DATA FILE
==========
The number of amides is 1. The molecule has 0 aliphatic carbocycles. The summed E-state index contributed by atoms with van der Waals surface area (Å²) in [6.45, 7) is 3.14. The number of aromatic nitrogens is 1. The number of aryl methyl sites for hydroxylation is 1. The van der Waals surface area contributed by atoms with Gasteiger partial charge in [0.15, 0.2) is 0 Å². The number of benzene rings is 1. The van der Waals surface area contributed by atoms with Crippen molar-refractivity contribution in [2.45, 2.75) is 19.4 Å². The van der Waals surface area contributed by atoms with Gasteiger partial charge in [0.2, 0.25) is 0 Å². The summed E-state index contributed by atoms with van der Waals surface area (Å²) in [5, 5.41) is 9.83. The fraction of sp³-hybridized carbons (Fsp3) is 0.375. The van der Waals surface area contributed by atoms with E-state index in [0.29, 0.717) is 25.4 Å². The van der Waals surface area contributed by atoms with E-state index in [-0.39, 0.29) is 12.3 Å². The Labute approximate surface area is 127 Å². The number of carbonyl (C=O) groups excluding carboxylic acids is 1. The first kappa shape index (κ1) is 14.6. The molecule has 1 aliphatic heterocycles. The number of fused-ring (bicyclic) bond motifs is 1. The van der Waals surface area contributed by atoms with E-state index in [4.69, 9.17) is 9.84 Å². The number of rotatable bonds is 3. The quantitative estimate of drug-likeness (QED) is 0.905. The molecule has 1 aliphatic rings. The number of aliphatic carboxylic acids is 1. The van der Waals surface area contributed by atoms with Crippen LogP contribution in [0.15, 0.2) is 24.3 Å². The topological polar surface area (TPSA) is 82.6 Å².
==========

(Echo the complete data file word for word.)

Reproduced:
The number of amides is 1. The molecule has 0 aliphatic carbocycles. The summed E-state index contributed by atoms with van der Waals surface area (Å²) in [6.45, 7) is 3.14. The number of aromatic nitrogens is 1. The number of aryl methyl sites for hydroxylation is 1. The van der Waals surface area contributed by atoms with Gasteiger partial charge in [0.15, 0.2) is 0 Å². The number of benzene rings is 1. The van der Waals surface area contributed by atoms with Crippen molar-refractivity contribution in [2.45, 2.75) is 19.4 Å². The van der Waals surface area contributed by atoms with Gasteiger partial charge in [0.2, 0.25) is 0 Å². The summed E-state index contributed by atoms with van der Waals surface area (Å²) in [5, 5.41) is 9.83. The fraction of sp³-hybridized carbons (Fsp3) is 0.375. The van der Waals surface area contributed by atoms with E-state index in [0.29, 0.717) is 25.4 Å². The van der Waals surface area contributed by atoms with E-state index in [-0.39, 0.29) is 12.3 Å². The Labute approximate surface area is 127 Å². The number of carbonyl (C=O) groups excluding carboxylic acids is 1. The first kappa shape index (κ1) is 14.6. The molecule has 1 aliphatic heterocycles. The number of fused-ring (bicyclic) bond motifs is 1. The van der Waals surface area contributed by atoms with E-state index in [4.69, 9.17) is 9.84 Å². The number of rotatable bonds is 3. The quantitative estimate of drug-likeness (QED) is 0.905. The molecule has 1 aliphatic rings. The number of aliphatic carboxylic acids is 1. The van der Waals surface area contributed by atoms with Crippen LogP contribution in [0.15, 0.2) is 24.3 Å². The topological polar surface area (TPSA) is 82.6 Å².